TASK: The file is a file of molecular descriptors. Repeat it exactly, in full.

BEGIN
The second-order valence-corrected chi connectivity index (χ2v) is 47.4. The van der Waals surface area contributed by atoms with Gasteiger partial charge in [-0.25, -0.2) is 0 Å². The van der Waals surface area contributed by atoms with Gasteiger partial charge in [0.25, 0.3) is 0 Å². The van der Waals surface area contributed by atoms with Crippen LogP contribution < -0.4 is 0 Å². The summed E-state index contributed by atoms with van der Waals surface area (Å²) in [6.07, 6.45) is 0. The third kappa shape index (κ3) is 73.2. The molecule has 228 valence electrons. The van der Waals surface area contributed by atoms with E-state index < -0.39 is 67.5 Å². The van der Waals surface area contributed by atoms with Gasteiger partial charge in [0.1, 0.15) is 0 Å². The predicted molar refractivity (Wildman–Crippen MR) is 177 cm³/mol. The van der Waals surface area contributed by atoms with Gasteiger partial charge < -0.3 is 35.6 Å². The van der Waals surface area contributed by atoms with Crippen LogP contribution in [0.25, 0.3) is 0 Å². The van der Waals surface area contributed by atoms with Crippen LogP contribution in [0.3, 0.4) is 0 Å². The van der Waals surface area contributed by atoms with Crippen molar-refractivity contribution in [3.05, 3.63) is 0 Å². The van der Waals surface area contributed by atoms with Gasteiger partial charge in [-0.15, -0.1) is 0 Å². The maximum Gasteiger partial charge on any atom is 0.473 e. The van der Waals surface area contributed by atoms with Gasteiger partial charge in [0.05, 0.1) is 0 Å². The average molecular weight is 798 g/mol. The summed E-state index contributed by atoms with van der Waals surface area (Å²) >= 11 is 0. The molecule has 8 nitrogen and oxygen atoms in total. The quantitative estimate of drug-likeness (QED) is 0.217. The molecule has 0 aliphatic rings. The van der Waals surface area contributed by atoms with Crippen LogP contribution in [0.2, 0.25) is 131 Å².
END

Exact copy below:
The second-order valence-corrected chi connectivity index (χ2v) is 47.4. The van der Waals surface area contributed by atoms with Gasteiger partial charge in [-0.25, -0.2) is 0 Å². The van der Waals surface area contributed by atoms with Gasteiger partial charge in [0.25, 0.3) is 0 Å². The van der Waals surface area contributed by atoms with Crippen LogP contribution < -0.4 is 0 Å². The summed E-state index contributed by atoms with van der Waals surface area (Å²) in [6.07, 6.45) is 0. The third kappa shape index (κ3) is 73.2. The molecule has 228 valence electrons. The van der Waals surface area contributed by atoms with E-state index < -0.39 is 67.5 Å². The van der Waals surface area contributed by atoms with Gasteiger partial charge in [0.1, 0.15) is 0 Å². The predicted molar refractivity (Wildman–Crippen MR) is 177 cm³/mol. The van der Waals surface area contributed by atoms with Gasteiger partial charge < -0.3 is 35.6 Å². The van der Waals surface area contributed by atoms with Crippen LogP contribution in [0.25, 0.3) is 0 Å². The van der Waals surface area contributed by atoms with Crippen LogP contribution in [0.3, 0.4) is 0 Å². The van der Waals surface area contributed by atoms with Crippen molar-refractivity contribution in [3.05, 3.63) is 0 Å². The van der Waals surface area contributed by atoms with Gasteiger partial charge in [-0.15, -0.1) is 0 Å². The maximum Gasteiger partial charge on any atom is 0.473 e. The van der Waals surface area contributed by atoms with Gasteiger partial charge in [0.05, 0.1) is 0 Å². The average molecular weight is 798 g/mol. The summed E-state index contributed by atoms with van der Waals surface area (Å²) >= 11 is 0. The molecule has 8 nitrogen and oxygen atoms in total. The quantitative estimate of drug-likeness (QED) is 0.217. The molecule has 0 aliphatic rings. The van der Waals surface area contributed by atoms with Crippen LogP contribution in [0.2, 0.25) is 131 Å².